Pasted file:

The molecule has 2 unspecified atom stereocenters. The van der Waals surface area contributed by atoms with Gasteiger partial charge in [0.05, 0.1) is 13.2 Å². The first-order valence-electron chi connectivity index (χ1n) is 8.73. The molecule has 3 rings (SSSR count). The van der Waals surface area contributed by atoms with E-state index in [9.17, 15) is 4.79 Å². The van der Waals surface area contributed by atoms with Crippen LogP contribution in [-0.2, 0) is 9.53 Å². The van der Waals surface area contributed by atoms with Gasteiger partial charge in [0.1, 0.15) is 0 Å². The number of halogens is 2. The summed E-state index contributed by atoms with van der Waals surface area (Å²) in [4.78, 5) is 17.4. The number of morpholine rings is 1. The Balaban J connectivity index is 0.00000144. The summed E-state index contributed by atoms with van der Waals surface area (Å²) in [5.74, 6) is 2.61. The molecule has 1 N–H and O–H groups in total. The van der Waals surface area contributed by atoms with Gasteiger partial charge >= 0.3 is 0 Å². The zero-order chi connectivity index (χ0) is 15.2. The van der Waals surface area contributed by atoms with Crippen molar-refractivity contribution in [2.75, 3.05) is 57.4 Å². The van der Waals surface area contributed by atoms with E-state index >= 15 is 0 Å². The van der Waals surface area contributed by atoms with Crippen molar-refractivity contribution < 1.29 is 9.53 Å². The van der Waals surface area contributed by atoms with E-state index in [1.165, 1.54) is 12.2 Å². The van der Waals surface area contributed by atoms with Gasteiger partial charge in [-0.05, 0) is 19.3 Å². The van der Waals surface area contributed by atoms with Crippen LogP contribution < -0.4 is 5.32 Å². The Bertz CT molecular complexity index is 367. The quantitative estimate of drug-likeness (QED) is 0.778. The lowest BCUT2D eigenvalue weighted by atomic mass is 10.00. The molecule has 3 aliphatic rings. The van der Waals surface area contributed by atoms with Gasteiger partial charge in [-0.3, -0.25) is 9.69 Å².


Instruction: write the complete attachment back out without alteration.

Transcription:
The molecule has 2 unspecified atom stereocenters. The van der Waals surface area contributed by atoms with Gasteiger partial charge in [0.05, 0.1) is 13.2 Å². The first-order valence-electron chi connectivity index (χ1n) is 8.73. The molecule has 3 rings (SSSR count). The van der Waals surface area contributed by atoms with E-state index in [9.17, 15) is 4.79 Å². The van der Waals surface area contributed by atoms with Crippen LogP contribution in [-0.2, 0) is 9.53 Å². The van der Waals surface area contributed by atoms with Gasteiger partial charge in [0.1, 0.15) is 0 Å². The number of halogens is 2. The summed E-state index contributed by atoms with van der Waals surface area (Å²) in [4.78, 5) is 17.4. The number of morpholine rings is 1. The Balaban J connectivity index is 0.00000144. The summed E-state index contributed by atoms with van der Waals surface area (Å²) in [5.74, 6) is 2.61. The molecule has 1 N–H and O–H groups in total. The van der Waals surface area contributed by atoms with Gasteiger partial charge >= 0.3 is 0 Å². The zero-order chi connectivity index (χ0) is 15.2. The van der Waals surface area contributed by atoms with Crippen molar-refractivity contribution in [2.75, 3.05) is 57.4 Å². The van der Waals surface area contributed by atoms with E-state index >= 15 is 0 Å². The van der Waals surface area contributed by atoms with Crippen molar-refractivity contribution < 1.29 is 9.53 Å². The van der Waals surface area contributed by atoms with E-state index in [1.165, 1.54) is 12.2 Å². The van der Waals surface area contributed by atoms with Gasteiger partial charge in [-0.05, 0) is 19.3 Å². The van der Waals surface area contributed by atoms with Crippen LogP contribution < -0.4 is 5.32 Å². The Bertz CT molecular complexity index is 367. The quantitative estimate of drug-likeness (QED) is 0.778. The lowest BCUT2D eigenvalue weighted by atomic mass is 10.00. The molecule has 3 aliphatic rings. The van der Waals surface area contributed by atoms with Gasteiger partial charge in [-0.3, -0.25) is 9.69 Å².